Open office plans have grown in popularity over the last few years as many companies changed their designs to increase collaboration and promote interdisciplinary activity. However, with social distancing and public health concerns becoming top priorities for employees returning to the office and remote work potentially altering the future of the workforce, open floor plans may actually become a thing of the past. As companies begin planning a return to in-person work, whether permanently or more likely a hybrid model that allows employees to split time between the office and home, open floor plans could have the opposite outcome from the intended effect by reducing collaboration and making it more difficult for workers to focus.

Read on as we tackle this subject and provide you with some interesting research and data.

If you’re reviewing your office design in light of the shift towards remote working and hybrid working, check out our webinars or book a demo with one of our experts to see for yourself how leading organizations are automating flexible working environments.

 

Open Office Pros and Cons

pros and cons

Before we delve deeper into whether or not the open office design type is still relevant in the workplace, it’s important to understand what are typically thought of as the pros and cons of an open office plan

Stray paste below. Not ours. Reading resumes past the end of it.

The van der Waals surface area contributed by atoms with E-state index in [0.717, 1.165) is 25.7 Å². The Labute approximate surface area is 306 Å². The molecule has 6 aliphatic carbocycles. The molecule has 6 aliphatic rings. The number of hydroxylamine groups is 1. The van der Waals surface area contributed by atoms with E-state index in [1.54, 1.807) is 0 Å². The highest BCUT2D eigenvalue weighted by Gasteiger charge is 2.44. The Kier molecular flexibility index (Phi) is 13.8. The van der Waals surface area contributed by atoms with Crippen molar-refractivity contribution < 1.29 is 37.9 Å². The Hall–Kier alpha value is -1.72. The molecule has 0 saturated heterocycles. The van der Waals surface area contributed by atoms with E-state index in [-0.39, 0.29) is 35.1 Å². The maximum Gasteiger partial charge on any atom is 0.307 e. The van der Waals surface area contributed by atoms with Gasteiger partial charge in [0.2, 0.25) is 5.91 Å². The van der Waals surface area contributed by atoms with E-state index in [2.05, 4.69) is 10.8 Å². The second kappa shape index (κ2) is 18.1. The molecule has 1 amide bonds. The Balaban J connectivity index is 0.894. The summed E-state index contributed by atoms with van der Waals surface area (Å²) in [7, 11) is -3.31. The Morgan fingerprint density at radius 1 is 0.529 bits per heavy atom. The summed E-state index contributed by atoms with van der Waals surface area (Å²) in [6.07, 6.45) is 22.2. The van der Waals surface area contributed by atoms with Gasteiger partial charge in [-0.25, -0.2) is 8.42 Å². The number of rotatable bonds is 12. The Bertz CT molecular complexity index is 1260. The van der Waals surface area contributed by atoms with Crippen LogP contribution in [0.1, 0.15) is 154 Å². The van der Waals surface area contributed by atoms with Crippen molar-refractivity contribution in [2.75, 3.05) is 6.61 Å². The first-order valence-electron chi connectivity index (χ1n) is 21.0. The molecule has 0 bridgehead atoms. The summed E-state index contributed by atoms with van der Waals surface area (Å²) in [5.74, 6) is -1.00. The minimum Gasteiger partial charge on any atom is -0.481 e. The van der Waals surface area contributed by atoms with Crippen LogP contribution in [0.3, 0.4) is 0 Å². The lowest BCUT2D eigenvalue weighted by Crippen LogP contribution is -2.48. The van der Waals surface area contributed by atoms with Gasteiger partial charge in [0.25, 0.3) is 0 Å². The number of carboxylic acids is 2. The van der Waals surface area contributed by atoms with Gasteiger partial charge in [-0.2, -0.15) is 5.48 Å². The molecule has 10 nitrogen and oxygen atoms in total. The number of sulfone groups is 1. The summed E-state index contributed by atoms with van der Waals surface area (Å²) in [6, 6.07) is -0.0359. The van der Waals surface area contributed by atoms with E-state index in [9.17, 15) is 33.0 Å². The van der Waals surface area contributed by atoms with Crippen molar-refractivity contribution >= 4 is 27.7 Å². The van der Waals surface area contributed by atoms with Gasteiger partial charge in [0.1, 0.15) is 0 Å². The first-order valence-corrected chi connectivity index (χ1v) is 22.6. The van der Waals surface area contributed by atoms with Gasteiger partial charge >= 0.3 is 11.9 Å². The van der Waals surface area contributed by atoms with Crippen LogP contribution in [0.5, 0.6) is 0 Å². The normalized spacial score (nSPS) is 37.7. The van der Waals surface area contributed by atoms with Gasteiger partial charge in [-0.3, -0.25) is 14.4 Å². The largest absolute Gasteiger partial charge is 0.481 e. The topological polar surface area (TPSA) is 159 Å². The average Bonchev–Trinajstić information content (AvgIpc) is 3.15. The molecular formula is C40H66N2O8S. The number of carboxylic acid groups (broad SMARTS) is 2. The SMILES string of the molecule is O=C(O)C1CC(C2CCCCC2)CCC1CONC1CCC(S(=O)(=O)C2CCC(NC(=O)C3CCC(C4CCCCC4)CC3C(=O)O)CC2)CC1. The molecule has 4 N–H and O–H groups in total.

WeWork, a company that provides flexible workspaces, has written extensively on the subject. According to Samantha Pena, writing for WeWork, “In an open-office environment, employee workstations are located together rather than in individual cubicles or private offices. Despite their rising popularity, research has shown that open offices tend to have more drawbacks than benefits. Still, this research doesn’t negate the open office’s strengths.” The post from WeWork included the following pro/con list:

Pros:

  • Better communication
  • Cost-effectiveness
  • Flexibility 
  • Better aesthetics
  • No more barriers
  • Trendiness

Cons:

  • Distractions
  • Lack of privacy
  • Stress
  • Germs

 

Research

open plan office

According to a piece published by Workfront, a web-based work management and project management software, in 2018, roughly 70% of U.S. companies have some type of open office plan with 15-20% adopting a totally open plan.

The post, entitled “What Science Says About Open Offices – and 6 Things You Can Do About it,” provides some stark data about the effectiveness of open office plans, reading in part, “While open offices have been shown to increase informal interactions between employees, be far less expensive (requiring as little as 3x less total office space), and help certain types of teams collaborate more effectively, they carry serious tradeoffs in terms of worker productivity. Put simply, there’s a lot of evidence that shows open offices decrease productivity.”